How can cameras sustain such high speeds?

First of all: MiGFlug did attach cameras outside before – so that’s nothing revolutionary. Among other – cameras have been attached with a lot of tape for BBC productions and for the German Galileo that is being broadcast on Pro7. It is always tricky and more than once cameras became a bit shaky after a while, as the camera tape and vacuum combination that was used to attach the camera unter the wings or on the side of the L-39 Albatros was about to lose the fight against the wind. But the maximum speed reached so far was around 750 km/h during video productions with outside cameras. During the Edge of Space flight in the MiG-29, however, a top speed of Mach 2 (2450km/h or 1520 mph) can be reached. Also, the flights take longer than the 20min we have done during former video productions. The Edge of Space flights has a duration of 45-50min. So we decided to work with a famous aviation video producer – Artur Sarkysian. As Russian citizen he was able to access the highly restricted military airbase that we offer flights on. And he liked our idea of producing an Edge of Space video together.

Delay, difficulties, cultural differences

Over a time of 6 months, we planned, tested, produced with several MiGFlug Edge of Space customers. The customer featured in the final video was Race Car driver Josh Cartu – as he is prominent he was also not only used to publicity, he also has countless fans, so we got some leverage there.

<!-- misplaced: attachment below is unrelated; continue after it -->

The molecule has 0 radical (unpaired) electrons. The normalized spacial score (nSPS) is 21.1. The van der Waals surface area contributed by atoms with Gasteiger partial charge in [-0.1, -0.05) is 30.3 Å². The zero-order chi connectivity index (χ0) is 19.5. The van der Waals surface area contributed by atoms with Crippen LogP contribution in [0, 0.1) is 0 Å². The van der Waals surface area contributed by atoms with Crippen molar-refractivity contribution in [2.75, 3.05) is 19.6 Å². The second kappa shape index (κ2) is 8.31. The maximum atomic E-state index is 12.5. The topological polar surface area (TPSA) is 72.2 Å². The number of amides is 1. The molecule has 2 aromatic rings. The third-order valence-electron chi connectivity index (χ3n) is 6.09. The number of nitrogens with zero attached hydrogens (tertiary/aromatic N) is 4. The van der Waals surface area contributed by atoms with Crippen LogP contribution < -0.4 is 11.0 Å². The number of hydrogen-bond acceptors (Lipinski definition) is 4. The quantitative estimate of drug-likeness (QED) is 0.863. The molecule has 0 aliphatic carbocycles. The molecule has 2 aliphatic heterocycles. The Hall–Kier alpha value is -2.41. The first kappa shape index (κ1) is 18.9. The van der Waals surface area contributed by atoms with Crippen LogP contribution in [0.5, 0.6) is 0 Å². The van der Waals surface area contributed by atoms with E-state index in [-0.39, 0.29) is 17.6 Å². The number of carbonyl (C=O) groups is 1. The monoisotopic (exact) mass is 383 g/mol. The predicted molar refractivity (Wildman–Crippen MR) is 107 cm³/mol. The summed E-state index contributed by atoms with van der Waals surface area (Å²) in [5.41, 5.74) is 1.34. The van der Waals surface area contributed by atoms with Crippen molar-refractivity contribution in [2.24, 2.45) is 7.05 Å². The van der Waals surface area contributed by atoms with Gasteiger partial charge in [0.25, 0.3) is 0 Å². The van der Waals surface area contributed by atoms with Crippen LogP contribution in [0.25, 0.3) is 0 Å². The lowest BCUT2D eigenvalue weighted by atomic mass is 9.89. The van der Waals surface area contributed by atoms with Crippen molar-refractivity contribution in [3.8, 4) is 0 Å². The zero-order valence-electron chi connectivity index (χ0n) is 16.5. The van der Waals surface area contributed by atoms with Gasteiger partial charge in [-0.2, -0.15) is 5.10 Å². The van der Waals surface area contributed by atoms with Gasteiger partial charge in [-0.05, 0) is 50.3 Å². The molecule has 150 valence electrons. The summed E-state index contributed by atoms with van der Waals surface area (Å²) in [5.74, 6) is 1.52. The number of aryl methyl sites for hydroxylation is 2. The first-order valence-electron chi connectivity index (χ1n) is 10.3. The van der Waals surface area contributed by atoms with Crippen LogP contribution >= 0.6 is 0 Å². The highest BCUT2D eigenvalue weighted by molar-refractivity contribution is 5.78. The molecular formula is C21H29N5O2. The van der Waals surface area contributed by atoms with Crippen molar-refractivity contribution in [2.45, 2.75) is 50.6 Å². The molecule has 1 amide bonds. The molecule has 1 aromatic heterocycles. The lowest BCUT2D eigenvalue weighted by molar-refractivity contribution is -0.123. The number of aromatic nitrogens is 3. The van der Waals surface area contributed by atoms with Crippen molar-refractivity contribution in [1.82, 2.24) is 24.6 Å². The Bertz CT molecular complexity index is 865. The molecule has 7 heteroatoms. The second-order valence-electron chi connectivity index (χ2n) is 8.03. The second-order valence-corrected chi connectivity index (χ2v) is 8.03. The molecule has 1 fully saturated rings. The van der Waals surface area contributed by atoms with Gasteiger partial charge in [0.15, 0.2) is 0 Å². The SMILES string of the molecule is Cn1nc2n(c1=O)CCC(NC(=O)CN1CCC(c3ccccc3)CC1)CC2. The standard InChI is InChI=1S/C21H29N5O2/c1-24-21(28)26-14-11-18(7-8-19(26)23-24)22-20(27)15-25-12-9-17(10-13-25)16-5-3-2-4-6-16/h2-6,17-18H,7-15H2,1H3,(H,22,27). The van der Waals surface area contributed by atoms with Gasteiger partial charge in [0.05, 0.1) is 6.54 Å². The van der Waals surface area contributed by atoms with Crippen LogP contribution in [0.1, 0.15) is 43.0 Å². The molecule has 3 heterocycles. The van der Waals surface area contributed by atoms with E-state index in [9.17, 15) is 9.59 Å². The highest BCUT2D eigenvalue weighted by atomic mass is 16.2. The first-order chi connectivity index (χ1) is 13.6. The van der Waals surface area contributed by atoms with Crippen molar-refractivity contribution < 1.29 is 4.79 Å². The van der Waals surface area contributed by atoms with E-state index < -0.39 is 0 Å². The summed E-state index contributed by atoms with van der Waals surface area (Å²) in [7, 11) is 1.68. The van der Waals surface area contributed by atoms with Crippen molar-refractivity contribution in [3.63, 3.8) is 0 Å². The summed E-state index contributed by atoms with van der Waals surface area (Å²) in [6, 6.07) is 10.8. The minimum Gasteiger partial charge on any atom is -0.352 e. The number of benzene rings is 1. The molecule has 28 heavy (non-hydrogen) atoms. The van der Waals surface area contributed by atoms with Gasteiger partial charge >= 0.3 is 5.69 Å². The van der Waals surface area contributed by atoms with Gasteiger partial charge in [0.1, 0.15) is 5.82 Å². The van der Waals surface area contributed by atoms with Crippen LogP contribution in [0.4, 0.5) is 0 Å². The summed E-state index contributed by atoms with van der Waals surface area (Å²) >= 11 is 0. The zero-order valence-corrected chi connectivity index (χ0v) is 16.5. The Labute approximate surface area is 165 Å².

Artur Sarkisyan attaching a camera to the MiG-29UB fin

Artur Sarkisyan attaching a camera to the MiG-29UB fin

Soon after the cooperation started, we reached a couple of photos from the preparations – and it looks promising. In the process later on, there was a rocky path to go then – delay after delay, different taste and a different approach as well as language bareer and some cultural difficulties to dodge. But since we work together with Russians to organize MiG-29 flights for more than 10 years now this didn’t come as a surprise. Things just work different in Russia (and sometimes not at all). After the first result was not according to our taste there was a major clash and the project almost stopped. This would have been a shame as the images and videos done were simply amazing.

MiG-29 at the Edge of Space. Photo taken from the MiG-29 fin at more than 18km altitude.

MiG-29 at the Edge of Space. Photo taken from the MiG-29 fin at more than 18km altitude.


Photos like those have never been taken before, so we did everything to get this done. And because they are so nice, here is another couple of Edge of Space photos – taken with cameras attached at the MiG-29:

MiG-29 Edge of Space flight - the tail of the Fulcrum

MiG-29 Edge of Space flight – the tail of the Fulcrum

Edge of Space - MiG-29 wing

Edge of Space – MiG-29 wing


Now you’ll probably ask you yourself how the camera construction could stand speed up to 2450 km/h, and 9g? Well, that’s a secret – but it was not only done with take and glue, that much can be said.

So how does the result of the Edge of Space video look like?

As mentioned above, the editing of the first video wasn’t according to our taste. So there was a complete re’editing done afterwards – and we liked it much better afterwards. It could still be faster cut according to our taste, but this is probably as good as it gets – and the images from up there are simply breathtaking. but have a look:

To compare – below is our old Edge of Space video, with nearly 1.5m views on Youtube as of May 2015:

So which one do you like better – and what aspects do you like better from each video? Please comment in the comment section below this post – thanks!